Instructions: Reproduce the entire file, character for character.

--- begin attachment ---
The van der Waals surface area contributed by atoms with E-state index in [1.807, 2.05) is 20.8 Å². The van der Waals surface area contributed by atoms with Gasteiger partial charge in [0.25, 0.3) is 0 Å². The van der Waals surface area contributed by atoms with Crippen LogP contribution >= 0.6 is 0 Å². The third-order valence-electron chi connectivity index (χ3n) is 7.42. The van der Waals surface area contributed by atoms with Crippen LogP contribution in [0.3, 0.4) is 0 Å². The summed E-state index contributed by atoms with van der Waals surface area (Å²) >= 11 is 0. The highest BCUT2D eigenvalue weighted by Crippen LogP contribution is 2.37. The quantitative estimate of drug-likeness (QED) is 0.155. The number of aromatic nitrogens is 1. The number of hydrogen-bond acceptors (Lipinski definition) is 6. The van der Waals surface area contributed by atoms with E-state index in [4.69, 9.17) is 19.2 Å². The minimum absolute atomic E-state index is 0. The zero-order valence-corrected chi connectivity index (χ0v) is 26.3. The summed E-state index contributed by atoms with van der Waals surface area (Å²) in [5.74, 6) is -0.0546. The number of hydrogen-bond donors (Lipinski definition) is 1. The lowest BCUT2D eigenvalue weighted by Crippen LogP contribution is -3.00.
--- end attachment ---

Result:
The van der Waals surface area contributed by atoms with E-state index in [1.807, 2.05) is 20.8 Å². The van der Waals surface area contributed by atoms with Gasteiger partial charge in [0.25, 0.3) is 0 Å². The van der Waals surface area contributed by atoms with Crippen LogP contribution >= 0.6 is 0 Å². The third-order valence-electron chi connectivity index (χ3n) is 7.42. The van der Waals surface area contributed by atoms with Crippen LogP contribution in [0.3, 0.4) is 0 Å². The summed E-state index contributed by atoms with van der Waals surface area (Å²) >= 11 is 0. The highest BCUT2D eigenvalue weighted by Crippen LogP contribution is 2.37. The quantitative estimate of drug-likeness (QED) is 0.155. The number of aromatic nitrogens is 1. The number of hydrogen-bond acceptors (Lipinski definition) is 6. The van der Waals surface area contributed by atoms with E-state index in [4.69, 9.17) is 19.2 Å². The minimum absolute atomic E-state index is 0. The zero-order valence-corrected chi connectivity index (χ0v) is 26.3. The summed E-state index contributed by atoms with van der Waals surface area (Å²) in [5.74, 6) is -0.0546. The number of hydrogen-bond donors (Lipinski definition) is 1. The lowest BCUT2D eigenvalue weighted by Crippen LogP contribution is -3.00.